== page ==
There are so many great restaurants here I have been trying a different one every night. I actually felt like pasta but will have plenty of that going to Italy next week, so wanted to stick to Turkish food and cooking while I am here in Istanbul. Tonight I went to Al Nakhla, also just around the corner from my hotel. I had a vegetarian casserole, an Ottoman coffee, some excellent rice pudding and a six scoop sundae (small scoops). Believe the flavors were chocolate, strawberry, vanilla, lemon, pistachio and caramel. Much better food than Cairo and am having no intestinal issues at all. My belt seems to think I am losing weight with all my walking, but my body doesn’t look like it. Will be back on my serious diet when I get back to Arizona. All for now. Ciao.
2 May 2019 Istanbul, Turkey
Had my usual great hotel breakfast buffet while listening to Turkish jazz, vocals and instrumentals of Beatle music. At least I call it Turkish jazz. Since jazz is such free form music I can only name it after the country I am listening to it in. It continues to amaze me how, at some point, I hear Beatles music in virtually every country of the world and in virtually every form on a great variety of different instruments! Talk about being influential! The Beatles have impressed me all of my life and still do wherever I travel.
Then after breakfast, I set out to see what else I could see in Istanbul. I start a little tired though as the miles of walking yesterday have my body a little sore, but it does not stop me as I covered a lot of ground again. I first visited the Basilica Underground Cistern, originally built about 650 AD to store fresh water transported from the forest about 25 kilometers away. It was an amazing engineering accomplishment that is now an underground museum. I then took a few minutes to figure out how the electronic train worked and where it went and then decided to take it across the Bosphorus to another part of Istanbul. Because I foolishly said how nice the weather was, the day was gray and overcast and only 60-65 degrees, but still comfortable.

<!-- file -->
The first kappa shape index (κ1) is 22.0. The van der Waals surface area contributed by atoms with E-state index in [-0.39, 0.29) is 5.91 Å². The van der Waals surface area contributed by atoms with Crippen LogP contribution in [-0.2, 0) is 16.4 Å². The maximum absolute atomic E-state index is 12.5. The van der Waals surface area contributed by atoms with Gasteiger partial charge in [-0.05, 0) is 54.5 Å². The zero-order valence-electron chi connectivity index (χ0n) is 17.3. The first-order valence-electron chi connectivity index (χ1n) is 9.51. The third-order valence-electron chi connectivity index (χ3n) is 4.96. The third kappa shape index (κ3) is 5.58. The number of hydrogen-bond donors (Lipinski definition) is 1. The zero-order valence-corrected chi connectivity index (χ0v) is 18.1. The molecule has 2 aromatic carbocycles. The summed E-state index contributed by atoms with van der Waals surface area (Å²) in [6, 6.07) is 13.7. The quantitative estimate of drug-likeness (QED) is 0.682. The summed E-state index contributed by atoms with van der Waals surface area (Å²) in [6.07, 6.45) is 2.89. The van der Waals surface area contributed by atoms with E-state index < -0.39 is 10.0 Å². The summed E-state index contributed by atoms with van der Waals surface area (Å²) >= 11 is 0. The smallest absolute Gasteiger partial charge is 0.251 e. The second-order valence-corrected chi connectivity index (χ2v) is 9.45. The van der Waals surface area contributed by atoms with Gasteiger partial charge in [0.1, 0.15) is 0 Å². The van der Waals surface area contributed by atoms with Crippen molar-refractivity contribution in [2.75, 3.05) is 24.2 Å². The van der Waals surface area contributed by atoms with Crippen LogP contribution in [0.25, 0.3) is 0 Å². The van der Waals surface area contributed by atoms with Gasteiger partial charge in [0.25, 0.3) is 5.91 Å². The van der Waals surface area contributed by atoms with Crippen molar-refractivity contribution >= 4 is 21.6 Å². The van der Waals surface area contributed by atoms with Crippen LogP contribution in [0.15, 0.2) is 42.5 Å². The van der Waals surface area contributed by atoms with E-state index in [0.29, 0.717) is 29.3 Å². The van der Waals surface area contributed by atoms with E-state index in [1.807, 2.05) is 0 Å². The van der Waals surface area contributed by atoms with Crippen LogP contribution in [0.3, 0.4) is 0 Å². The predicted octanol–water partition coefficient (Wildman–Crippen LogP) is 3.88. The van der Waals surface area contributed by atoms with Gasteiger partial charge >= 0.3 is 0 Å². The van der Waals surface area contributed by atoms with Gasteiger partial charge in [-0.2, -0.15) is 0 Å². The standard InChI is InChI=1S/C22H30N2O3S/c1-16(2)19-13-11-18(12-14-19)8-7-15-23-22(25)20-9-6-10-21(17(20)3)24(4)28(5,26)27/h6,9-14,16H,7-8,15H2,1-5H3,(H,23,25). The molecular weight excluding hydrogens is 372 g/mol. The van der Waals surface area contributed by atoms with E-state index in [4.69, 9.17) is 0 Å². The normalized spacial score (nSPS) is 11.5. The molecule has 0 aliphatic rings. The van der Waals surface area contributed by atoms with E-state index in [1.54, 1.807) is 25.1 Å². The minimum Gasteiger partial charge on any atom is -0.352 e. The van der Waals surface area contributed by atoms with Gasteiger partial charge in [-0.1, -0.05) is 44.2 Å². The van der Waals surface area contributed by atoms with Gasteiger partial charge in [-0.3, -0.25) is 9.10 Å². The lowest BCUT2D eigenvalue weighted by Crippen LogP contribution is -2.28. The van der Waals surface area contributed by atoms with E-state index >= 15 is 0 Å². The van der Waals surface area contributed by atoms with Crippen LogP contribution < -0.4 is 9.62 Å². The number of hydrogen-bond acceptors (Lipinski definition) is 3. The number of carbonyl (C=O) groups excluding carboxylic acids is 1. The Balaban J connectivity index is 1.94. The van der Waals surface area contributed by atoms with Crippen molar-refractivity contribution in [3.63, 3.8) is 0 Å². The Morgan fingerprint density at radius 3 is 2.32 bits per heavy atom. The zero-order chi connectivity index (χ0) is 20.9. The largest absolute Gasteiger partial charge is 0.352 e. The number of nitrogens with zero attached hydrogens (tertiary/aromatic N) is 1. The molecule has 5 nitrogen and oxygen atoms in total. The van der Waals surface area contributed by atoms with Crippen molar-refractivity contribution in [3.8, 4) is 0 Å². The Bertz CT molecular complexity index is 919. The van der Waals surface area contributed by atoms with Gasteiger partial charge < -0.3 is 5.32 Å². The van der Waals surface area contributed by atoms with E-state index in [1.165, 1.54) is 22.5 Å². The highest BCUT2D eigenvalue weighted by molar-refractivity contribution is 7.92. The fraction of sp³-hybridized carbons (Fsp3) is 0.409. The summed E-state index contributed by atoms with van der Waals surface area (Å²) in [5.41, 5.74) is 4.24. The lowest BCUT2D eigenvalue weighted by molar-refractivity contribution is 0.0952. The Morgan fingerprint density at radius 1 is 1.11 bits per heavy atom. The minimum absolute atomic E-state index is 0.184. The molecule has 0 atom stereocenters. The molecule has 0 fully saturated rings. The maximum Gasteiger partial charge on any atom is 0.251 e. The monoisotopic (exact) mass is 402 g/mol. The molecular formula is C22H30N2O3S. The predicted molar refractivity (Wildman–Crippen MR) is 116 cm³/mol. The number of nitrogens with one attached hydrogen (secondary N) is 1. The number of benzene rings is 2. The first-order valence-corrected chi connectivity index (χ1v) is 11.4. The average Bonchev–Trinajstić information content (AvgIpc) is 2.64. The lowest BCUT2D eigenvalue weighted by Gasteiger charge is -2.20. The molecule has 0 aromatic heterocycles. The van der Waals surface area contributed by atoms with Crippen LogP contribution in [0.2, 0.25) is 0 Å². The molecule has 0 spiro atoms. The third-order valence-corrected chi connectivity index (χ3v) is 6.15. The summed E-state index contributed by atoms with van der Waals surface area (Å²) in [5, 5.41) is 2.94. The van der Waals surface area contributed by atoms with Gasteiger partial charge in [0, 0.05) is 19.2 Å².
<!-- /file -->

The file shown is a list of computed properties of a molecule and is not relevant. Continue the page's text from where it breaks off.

I met a nice young woman originally from Kyrgyzstan on the train. She is 29 and married to a Turkish man and loves living here in Istanbul. She was going to the same stop I was, Kabatas, the end of the line. She changed to a bus from there whereas I walked about 200 meters, now in the rain (which now went on steadily and cool for about seven hours) to visit the Dolmabahce Palace, the home of the Ottoman Empire Sultans after moving from Topkapi Palace. It is also the home where Ataturk died. It was quite interesting to see how the sultan’s lived and the luxury provided for his mother, his many wives and his many concubines (harem girls) at that time, including their private baths. It is a large complex and I spent about three hours touring the site.
I then walked back to the Kabatas station and took the tram up the hill to Taksim Square, where a very large mosque is located and currently also under reconstruction. The tram itself was amazing – also electronic and speeds rapidly up the hill through a tunnel. Impressive bit of transportation. Like a very modern version of the old ascensors I have ridden in Valparaiso, Chile. I wandered the area for some minutes and was impressed with the overall feel and activity of the area. I then sat on a bench for a bit and in conversation with a nice Russian woman, Natalia, from Moscow, also traveling alone. I had to remind myself to NOT get involved with any Russian woman. BTDT and I have learned from it.
I was trying to figure out a circle tour to get back to Sulanahmet and on to the Grand Bazaar but I couldn’t seem to do so. The mighty Bosphorus always got in the way. So I took the tram back down to Kabatas station and caught another electronic train to Beyazit station and walked the few blocks from there to the Grand Bazaar. It was not what I expected. It was more of a modern “grand” shopping mall. It had hundreds of shops that weaved through many different lanes, but half seemed to be very “Turkish” and half to be modern fashion shops. I managed to buy a tee shirt and considered some Turkish sweets, but thought the price of the sweets was far too high; like buying a fancy candy bar. Anyway, I saw the Bazaar, which was the main item still on my list to see.
I then leisurely walked back to the Sultanamet area and my hotel to dump off my wet back pack and various damp clothing. After that, I walked across the street to the smaller bazaar located there for dinner. I ordered what I thought was grilled stuffed eggplant smothered in yogurt, a pistachio shake and rice pudding. I have loved rice pudding since about eighth grade, and that was good. The pistachio shake though was not any shake. It was more of a pistachio milk and very thin. The main entrée was served with a grilled tomato and about a 6” long grilled green pepper. What I thought was to be eggplant, I do not know what it was? It was about 8” long and rolled with a hollow center. It tasted more like some kind of meat to me but, if it was, I couldn’t figure out what? Maybe it was a rolled grilled eggplant but the spices they used confuse me. I guess I’ll never know, but the yogurt sauce used did create a nice tasting dish.
I have been looking for a special item, likely a painting, as my main remembrance of Istanbul. I saw one I liked in a little shop just across the road earlier this week, but have continued to look elsewhere to see if I saw anything that topped it? Well, after visiting the Grand Bazaar today I still had found nothing I liked better so stopped and purchased this small original painting that I first fell in love with by a supposedly famous Turkish artist. A little more than I usually pay, but I am happy with the purchase.